'MAC' means more for less Plan aims for better, cheaper care for poor.

December 09, 1991|By Sue Miller | Sue Miller,Evening Sun Staff

The state health secretary today announced the start of the "Maryland Access to Care" program, designed to save $24 million in Medicaid costs in the next fiscal year while improving the delivery of health-care services to the state's growing medical assistance population.

"Sixty-thousand patients already have voluntarily enrolled in the program," Secretary Nelson J. Sabatini said. "And within the next seven months we expect 75 percent or 320,000 Medicaid clients to sign up."

The program, called MAC, will demand "greater responsibility on the part of clients and more accountability from state and health-care providers," Sabatini said. The only other program like it in the country is in Kentucky, where it has been successful, he said.

"What we're saying is that we've got to find a way of moving [Medicaid] care up front so that we can improve the lives of poor people in the state," the secretary said.

A total of 1,500 doctors and nurse practitioners have agreed to offer personal continuing care for patients who in the past have gone to emergency rooms for expensive, non-emergency care. Participating physicians will receive an increase in fees in office visits from $21 to $32.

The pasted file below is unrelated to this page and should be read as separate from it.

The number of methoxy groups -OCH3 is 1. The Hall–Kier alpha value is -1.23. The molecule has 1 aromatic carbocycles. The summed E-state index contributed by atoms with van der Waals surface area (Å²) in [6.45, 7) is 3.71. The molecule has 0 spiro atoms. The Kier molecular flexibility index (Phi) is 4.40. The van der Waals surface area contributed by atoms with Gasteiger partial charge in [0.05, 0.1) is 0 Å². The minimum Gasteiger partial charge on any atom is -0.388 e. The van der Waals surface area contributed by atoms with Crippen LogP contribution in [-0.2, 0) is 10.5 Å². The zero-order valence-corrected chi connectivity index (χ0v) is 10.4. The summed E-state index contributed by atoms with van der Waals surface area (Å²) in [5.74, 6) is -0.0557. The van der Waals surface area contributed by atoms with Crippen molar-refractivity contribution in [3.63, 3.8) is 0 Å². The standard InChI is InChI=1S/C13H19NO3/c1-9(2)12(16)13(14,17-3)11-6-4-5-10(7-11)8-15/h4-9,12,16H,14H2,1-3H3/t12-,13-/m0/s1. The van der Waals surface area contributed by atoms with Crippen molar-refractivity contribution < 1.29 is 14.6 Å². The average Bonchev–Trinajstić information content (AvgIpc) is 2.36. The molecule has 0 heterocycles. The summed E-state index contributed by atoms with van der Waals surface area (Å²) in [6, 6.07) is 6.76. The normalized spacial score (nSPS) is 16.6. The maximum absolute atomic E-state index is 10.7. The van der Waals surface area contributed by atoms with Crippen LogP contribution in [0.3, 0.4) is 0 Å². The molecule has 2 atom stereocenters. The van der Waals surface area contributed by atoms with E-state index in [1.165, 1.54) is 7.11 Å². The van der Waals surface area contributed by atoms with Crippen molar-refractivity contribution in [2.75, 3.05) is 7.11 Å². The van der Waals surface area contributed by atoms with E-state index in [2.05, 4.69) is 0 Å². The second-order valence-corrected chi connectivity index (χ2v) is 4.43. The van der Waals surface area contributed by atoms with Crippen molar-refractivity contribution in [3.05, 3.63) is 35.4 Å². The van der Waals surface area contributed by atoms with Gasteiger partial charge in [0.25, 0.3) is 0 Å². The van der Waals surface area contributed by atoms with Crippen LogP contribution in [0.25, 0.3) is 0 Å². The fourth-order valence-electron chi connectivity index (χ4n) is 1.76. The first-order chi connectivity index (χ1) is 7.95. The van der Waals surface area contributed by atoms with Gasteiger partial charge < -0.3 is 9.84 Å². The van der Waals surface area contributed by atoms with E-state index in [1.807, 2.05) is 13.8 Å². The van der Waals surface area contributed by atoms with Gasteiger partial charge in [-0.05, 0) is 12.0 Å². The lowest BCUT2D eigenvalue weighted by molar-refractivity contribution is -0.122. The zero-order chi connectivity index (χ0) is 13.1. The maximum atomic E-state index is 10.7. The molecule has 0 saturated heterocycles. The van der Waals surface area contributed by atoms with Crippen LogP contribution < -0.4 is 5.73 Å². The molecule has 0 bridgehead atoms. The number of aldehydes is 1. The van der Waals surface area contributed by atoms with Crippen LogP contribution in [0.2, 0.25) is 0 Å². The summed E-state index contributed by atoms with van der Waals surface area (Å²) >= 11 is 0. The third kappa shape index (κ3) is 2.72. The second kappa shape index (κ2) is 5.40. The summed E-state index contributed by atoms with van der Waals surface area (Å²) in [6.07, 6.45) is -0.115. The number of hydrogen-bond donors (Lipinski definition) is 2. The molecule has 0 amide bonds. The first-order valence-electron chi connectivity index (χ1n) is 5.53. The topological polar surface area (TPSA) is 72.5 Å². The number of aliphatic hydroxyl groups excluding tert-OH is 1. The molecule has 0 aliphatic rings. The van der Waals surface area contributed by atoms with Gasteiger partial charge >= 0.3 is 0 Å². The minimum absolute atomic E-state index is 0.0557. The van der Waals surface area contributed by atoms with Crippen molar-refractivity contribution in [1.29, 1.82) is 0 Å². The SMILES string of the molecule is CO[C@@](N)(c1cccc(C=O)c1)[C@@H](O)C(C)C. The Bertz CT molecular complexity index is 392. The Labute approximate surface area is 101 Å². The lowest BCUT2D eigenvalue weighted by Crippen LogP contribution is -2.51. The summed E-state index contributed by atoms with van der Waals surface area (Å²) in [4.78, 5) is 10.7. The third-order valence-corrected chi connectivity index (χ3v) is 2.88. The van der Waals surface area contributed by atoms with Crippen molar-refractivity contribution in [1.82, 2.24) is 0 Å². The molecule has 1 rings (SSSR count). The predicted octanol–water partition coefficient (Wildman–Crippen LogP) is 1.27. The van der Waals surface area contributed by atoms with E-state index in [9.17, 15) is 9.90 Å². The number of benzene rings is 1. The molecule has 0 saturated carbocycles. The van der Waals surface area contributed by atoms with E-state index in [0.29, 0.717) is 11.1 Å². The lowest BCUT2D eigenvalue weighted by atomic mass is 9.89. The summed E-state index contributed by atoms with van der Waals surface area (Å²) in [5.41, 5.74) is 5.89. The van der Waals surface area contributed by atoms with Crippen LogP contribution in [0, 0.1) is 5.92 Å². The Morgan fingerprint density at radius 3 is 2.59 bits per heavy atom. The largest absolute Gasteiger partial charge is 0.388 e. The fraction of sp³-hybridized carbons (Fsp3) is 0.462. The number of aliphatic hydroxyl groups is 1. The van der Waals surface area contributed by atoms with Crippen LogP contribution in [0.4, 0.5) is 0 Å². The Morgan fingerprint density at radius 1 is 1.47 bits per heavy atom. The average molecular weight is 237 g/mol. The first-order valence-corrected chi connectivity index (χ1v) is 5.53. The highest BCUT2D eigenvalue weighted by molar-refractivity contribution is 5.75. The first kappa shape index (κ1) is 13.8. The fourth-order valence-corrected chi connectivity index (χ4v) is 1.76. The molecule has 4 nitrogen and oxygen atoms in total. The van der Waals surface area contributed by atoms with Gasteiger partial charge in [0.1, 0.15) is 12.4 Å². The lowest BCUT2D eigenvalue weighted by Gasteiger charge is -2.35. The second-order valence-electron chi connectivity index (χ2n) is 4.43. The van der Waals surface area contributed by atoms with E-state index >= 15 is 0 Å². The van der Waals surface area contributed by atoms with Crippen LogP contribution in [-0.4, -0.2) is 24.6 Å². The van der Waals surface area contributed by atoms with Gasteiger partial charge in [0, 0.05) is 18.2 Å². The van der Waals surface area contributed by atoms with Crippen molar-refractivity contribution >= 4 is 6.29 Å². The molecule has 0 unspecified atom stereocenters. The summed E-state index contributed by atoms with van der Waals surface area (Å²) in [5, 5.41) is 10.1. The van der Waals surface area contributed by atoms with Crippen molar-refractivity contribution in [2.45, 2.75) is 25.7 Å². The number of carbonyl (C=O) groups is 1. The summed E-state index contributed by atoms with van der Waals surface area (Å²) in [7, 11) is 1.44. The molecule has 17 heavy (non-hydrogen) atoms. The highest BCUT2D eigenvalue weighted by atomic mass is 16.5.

Under MAC, clients must choose a doctor or clinic as primary medical provider. The provider will keep patient records, provide primary and preventive care, maintain a 24-hour, seven-day call arrangement and refer patients to specialists if necessary.

Sabatini said he expects strong doctor-patient relationships to develop so there will be at least a 10 percent increase in childhood immunizations and another 10 percent increase in low-income women who begin to have Pap smears and mammograms on a regular basis. The state has unusually high levels of breast and cervical cancer.

The state will save money, Sabatini said, because Medical Assistance will shift resources toward primary and preventive care, discouraging "doctor-shopping" and non-urgent use of the emergency room.

When Medicaid clients sign up for the program, they receive new gold-and-black Medical Assistance cards. People new to the MAC program have 30 days to choose their own provider. If they fail to do so, MAC -- which has an office at the O'Conor Building at 201 W. Preston St. -- will make the choice for them, Sabatini said.

Medicaid recipients will be phased into MAC over the next six months.

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